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Dairy breakfast returns Saturday
Green County Fairgrounds will host this year’s event
dairy breakfast
The Green County Dairy Breakfast is the Ag Chest’s largest fundraiser and biggest source of revenue each year. In 2019, the event was held at the Minder Family Farm. It was canceled in 2020 after being postponed due to the COVID-19 pandemic.

MONROE — Excitement is in the air at the Green County Ag Chest in advance of the 41st annual Breakfast on the Farm. The event will run from 6-10 a.m. May 29. Tickets are $7 per person or free for children 5 and under.

The popular event has become a tradition in the county, but it will look a bit different this year.

Because the breakfast takes months of planning on the part of the host, the Ag Chest decided to hold it at the Green County Fairgrounds, as it was unsure if the breakfast could even take place due to COVID-19. 

“We wanted to really focus and not put a farm family out,” Breakfast on the Farm Chairperson Janelle Massey said. “By the time this year we really got the all good as far as holding a gathering, it was just too late for us to ask them to take a year’s worth of planning on their part and push it into three months.”

Soggy Prairie
Soggy Prairie performs at the 2019 Green County Breakfast on the Farm. They will return for the 2021 event May 29 at the Green County Fairgrounds.

The location will still be outdoors and allow for social distancing, but also opens the door for new ways to serve the meal.

“We had to become pretty creative as far as trying to meet everybody’s needs and concerns,” Massey said.

To ensure safety and provide an at-home alternative to customers, there will also be a drive-out option at this year’s event.

Patrons hoping to take advantage of the drive-out option can enter the fairgrounds at the west 10th Street entrance. They can drive up and order meals which will be brought directly to the vehicle.

The east 10th Street entrance will be for dine-in customers and parking will be available onsite. 

Molly and Kathy Minder of Minder Dairy sit with their 2019 Breakfast on the Farm host plaque at the last event. This year, the breakfast will be held at the Green County Fairgrounds.

“People have different levels of comfort regarding the pandemic and so by doing this, we can still serve people who love the dairy breakfast, who love the fun and love the tradition of it, but they can still feel comfortable while doing that,” said Green County Dairy Queen Marissa Vosberg.

Vosberg said that, though the event will look a little different this year, it will still be the dairy breakfast that the community knows and loves.

“Even though we’re not on a farm this year, it’s still the same fun, it’s still the same festivities it’s still the same great food,” she said. “It means a lot to be able to bring that fun back to the community so people can kind of let loose and enjoy the tradition that we’ve had for so long after such a tough year.”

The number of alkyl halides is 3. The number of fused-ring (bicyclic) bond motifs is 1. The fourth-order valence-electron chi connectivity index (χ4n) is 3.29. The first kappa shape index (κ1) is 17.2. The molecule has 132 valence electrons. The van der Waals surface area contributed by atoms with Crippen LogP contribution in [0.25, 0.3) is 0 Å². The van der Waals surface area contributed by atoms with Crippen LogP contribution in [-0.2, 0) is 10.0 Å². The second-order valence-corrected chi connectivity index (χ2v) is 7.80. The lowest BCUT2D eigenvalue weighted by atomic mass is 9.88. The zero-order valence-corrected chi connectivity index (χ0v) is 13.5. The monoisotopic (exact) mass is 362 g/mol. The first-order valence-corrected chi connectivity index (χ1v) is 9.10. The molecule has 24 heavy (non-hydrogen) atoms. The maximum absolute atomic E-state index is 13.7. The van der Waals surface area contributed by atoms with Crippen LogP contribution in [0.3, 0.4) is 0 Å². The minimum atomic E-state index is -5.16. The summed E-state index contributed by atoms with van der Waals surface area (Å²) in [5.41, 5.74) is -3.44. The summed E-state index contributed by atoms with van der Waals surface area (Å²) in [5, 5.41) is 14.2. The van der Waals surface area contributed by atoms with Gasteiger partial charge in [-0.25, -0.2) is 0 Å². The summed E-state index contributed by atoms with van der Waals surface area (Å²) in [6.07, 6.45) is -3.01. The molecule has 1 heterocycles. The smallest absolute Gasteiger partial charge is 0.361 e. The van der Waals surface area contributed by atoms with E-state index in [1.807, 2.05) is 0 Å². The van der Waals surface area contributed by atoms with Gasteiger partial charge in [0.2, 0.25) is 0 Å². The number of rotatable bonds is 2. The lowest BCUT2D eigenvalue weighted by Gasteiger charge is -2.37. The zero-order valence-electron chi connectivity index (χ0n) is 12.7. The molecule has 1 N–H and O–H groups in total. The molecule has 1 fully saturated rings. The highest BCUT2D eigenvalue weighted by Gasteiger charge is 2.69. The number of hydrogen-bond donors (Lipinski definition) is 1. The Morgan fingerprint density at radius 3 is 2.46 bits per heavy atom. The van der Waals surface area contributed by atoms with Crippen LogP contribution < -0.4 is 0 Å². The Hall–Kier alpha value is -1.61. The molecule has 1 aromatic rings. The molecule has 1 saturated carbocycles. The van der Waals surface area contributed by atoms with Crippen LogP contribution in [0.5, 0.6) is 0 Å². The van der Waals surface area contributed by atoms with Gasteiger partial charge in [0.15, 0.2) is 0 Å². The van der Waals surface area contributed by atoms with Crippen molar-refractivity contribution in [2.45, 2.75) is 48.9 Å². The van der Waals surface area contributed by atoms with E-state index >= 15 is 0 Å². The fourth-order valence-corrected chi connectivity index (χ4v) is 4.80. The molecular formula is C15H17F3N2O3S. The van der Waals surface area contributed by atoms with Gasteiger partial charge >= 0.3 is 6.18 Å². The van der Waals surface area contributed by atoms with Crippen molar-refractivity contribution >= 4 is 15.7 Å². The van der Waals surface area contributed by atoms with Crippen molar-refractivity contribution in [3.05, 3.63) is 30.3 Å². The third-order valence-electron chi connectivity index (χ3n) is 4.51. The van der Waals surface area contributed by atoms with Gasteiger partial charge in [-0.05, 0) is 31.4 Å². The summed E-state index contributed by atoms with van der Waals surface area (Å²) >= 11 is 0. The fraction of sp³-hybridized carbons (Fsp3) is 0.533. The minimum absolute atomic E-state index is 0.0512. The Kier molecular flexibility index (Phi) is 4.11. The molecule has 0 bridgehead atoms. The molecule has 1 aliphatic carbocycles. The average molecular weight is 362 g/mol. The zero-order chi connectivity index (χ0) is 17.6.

phil vosberg
The Breakfast on the Farm relies heavily on volunteers. Phil Vosberg of Monroe volunteers at the 2019 event at the Minder family farm.

Patrons will be able to enjoy meals of coffee cake, scrambled eggs, sausage and more.

One extra safety precaution this year is that the coffee cakes, which are typically made and donated by community members, are all being made in commercial kitchens. However, the same recipe will be used.

There will also be a corn box, petting zoo, live music from Soggy Prairie Band, the Big Radio, and the Ag Chest trailer selling soft serve ice cream.

“There’s something for everyone to do all morning,” Vosberg said.

The Dairy Breakfast is the Ag Chest’s largest fundraiser each year, and it is also what helps the organization to give back to the community via scholarships.

ivy horn
Ivy Horn, 2019 Brooklyn Dairy Queen, and mother Jessica at the 2019 Breakfast on the Farm.

This year, they’re hoping to bring even more than that to the table.

“Green County is resilient, we’re strong, but the world really had to take a step back from community and events and a sense of togetherness and connecting with friends last year and it really impacted a lot of families. It impacted a lot of farm families,” Massey said. “The threat is not gone completely, but people are starting to be vaccinated more and more and there’s a sense of a light at the end of the tunnel. We really hope that we’re bringing that to this community with this event going on.”

Those looking to volunteer at the event can sign up at or learn more at